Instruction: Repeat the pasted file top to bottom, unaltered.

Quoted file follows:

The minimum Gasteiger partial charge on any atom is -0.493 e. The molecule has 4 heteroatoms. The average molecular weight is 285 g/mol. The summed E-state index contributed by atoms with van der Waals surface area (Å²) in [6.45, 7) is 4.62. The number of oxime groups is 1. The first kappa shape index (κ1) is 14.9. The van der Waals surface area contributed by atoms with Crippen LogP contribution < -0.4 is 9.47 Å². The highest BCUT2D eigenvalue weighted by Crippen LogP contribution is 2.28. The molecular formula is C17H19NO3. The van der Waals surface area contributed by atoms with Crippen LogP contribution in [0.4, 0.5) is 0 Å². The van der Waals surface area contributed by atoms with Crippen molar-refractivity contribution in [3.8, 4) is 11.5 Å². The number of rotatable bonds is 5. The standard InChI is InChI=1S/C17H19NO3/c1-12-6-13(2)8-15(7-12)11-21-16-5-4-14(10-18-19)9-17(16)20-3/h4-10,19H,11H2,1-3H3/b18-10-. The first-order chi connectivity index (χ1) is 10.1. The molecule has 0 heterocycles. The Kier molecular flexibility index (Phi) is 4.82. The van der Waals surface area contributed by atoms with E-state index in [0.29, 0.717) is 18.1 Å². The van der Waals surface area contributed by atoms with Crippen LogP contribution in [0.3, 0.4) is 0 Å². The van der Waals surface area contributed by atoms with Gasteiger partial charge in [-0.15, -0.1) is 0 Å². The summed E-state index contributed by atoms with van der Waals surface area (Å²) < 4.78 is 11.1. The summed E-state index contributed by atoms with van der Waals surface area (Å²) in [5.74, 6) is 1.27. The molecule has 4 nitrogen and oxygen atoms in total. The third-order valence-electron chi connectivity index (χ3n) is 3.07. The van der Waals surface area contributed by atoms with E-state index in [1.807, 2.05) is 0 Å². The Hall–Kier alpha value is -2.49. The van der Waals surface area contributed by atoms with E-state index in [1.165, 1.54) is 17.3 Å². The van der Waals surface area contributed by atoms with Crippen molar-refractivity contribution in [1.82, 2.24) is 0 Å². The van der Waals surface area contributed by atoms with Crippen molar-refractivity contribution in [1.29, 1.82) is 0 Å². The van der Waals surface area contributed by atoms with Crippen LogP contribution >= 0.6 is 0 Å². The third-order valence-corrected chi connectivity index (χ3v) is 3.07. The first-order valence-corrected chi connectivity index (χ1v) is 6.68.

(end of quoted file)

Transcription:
The minimum Gasteiger partial charge on any atom is -0.493 e. The molecule has 4 heteroatoms. The average molecular weight is 285 g/mol. The summed E-state index contributed by atoms with van der Waals surface area (Å²) in [6.45, 7) is 4.62. The number of oxime groups is 1. The first kappa shape index (κ1) is 14.9. The van der Waals surface area contributed by atoms with Crippen LogP contribution < -0.4 is 9.47 Å². The highest BCUT2D eigenvalue weighted by Crippen LogP contribution is 2.28. The molecular formula is C17H19NO3. The van der Waals surface area contributed by atoms with Crippen LogP contribution in [0.4, 0.5) is 0 Å². The van der Waals surface area contributed by atoms with Crippen molar-refractivity contribution in [3.8, 4) is 11.5 Å². The number of rotatable bonds is 5. The standard InChI is InChI=1S/C17H19NO3/c1-12-6-13(2)8-15(7-12)11-21-16-5-4-14(10-18-19)9-17(16)20-3/h4-10,19H,11H2,1-3H3/b18-10-. The first-order chi connectivity index (χ1) is 10.1. The molecule has 0 heterocycles. The Kier molecular flexibility index (Phi) is 4.82. The van der Waals surface area contributed by atoms with E-state index in [0.29, 0.717) is 18.1 Å². The van der Waals surface area contributed by atoms with Crippen LogP contribution in [0.3, 0.4) is 0 Å². The van der Waals surface area contributed by atoms with Gasteiger partial charge in [-0.15, -0.1) is 0 Å². The summed E-state index contributed by atoms with van der Waals surface area (Å²) < 4.78 is 11.1. The summed E-state index contributed by atoms with van der Waals surface area (Å²) in [5.74, 6) is 1.27. The molecule has 4 nitrogen and oxygen atoms in total. The third-order valence-electron chi connectivity index (χ3n) is 3.07. The van der Waals surface area contributed by atoms with E-state index in [1.807, 2.05) is 0 Å². The Hall–Kier alpha value is -2.49. The van der Waals surface area contributed by atoms with E-state index in [1.165, 1.54) is 17.3 Å². The van der Waals surface area contributed by atoms with Crippen molar-refractivity contribution in [1.82, 2.24) is 0 Å². The van der Waals surface area contributed by atoms with Crippen molar-refractivity contribution in [1.29, 1.82) is 0 Å². The van der Waals surface area contributed by atoms with Crippen LogP contribution >= 0.6 is 0 Å². The third-order valence-corrected chi connectivity index (χ3v) is 3.07. The first-order valence-corrected chi connectivity index (χ1v) is 6.68.